On Monday April 3rd, 2017, “One Table Two Elephants” will be screened at the Deutsches Haus 42 Washington Mews, New York, NY from 6:00 – 8:00 PM
This film essay is about bushmen bboys, a flower kingdom and the ghost of a princess. Entering the city through its plants and wetlands, the many-layered, painful and liberating history of the city emerges as we meet how biologists, hip hoppers, and wetland activists each searches for ways to craft symbols of unity and cohesion. But this is a fraught and difficult task. Perhaps not even desirable. Plants, aliens, memories and ghosts keep troubling efforts of weaving stories about this place called Cape Town. Situated and grounded in lived experiences across a range of groups, this film follows different ways of knowing and tries to be a vehicle toward difficult yet urgently needed conversations about how race, nature and the city are intertwined in our postcolonial world. The film is directed towards a wider audience, from the general public to students and scholars. For teaching, it brings texture and understanding to understand a city like Cape Town, but also provides ample possibilities to translate what is happening “there” to conversations about your own city and surroundings.
Created by: Jacob von Heland and Henrik Ernstson. Produced by: Telltales Film in collaboration with KTH Environmental Humanities Laboratory and the African Centre for Cities at the University of Cape Town. Photography: Johan von Reybekiel. Sound: Jonathan Chiles. Funded by: Swedish Research Council Formas. Production coordination: Jessica Rattle and Nceba Mangese. Previously invited screenings (rough cut) at: Rachel Carson Centre, Munich, Germany; National University of Technology, Windhoek, Namibia; Stellenbosch University, South Africa; University Roma Tre, Rome, Italy; KTH Stockholm, Sweden; Stanford University, Palo Alto, USA. More info and 5 minutes “teaser” here: http://www.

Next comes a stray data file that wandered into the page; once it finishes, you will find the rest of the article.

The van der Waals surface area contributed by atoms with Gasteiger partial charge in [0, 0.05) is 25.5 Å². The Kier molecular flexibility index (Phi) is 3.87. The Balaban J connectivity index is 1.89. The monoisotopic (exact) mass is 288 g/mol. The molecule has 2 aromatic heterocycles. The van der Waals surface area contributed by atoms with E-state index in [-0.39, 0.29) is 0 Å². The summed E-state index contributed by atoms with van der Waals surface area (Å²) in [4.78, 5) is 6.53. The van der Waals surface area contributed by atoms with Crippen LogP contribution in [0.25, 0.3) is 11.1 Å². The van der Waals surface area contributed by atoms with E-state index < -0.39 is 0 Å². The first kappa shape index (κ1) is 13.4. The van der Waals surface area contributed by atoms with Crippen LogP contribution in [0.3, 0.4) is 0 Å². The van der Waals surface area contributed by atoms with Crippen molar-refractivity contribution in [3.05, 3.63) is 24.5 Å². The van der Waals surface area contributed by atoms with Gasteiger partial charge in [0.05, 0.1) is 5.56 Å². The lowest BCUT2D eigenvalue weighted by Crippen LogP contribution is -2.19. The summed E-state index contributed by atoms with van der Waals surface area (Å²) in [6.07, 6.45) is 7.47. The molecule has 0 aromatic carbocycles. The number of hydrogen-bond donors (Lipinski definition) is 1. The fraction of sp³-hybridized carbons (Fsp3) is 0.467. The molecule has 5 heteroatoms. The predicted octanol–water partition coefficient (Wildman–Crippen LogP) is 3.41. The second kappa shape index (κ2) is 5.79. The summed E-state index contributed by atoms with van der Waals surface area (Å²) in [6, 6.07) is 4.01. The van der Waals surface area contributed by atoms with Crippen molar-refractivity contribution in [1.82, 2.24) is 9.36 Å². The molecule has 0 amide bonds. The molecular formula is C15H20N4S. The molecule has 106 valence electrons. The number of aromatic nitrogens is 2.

Dr. Henrik Ernstson is a Research Fellow at the KTH Environmental Humanities Laboratory in Stockholm and an Honorary Visiting Scholar at the African Centre for Cities at University of Cape Town, South Africa. He recently concluded a Postdoc with Stanford University’s Department of History (2013-2015). In his work he is developing a situated approach to urban political ecology with a special focus on global South urbanism and he extensive collaboration in South Africa, Uganda, UK, USA and Sweden and he has lead interdisciplinary research groups with studies in Cape Town, New Orleans, Stockholm and now recently in Kampala, but also ‘post-disciplinary’ collaborations around film and speculative design as research methods within the growing field of the Environmental Humanities. Read more about his work at Situated Ecologies: http://www.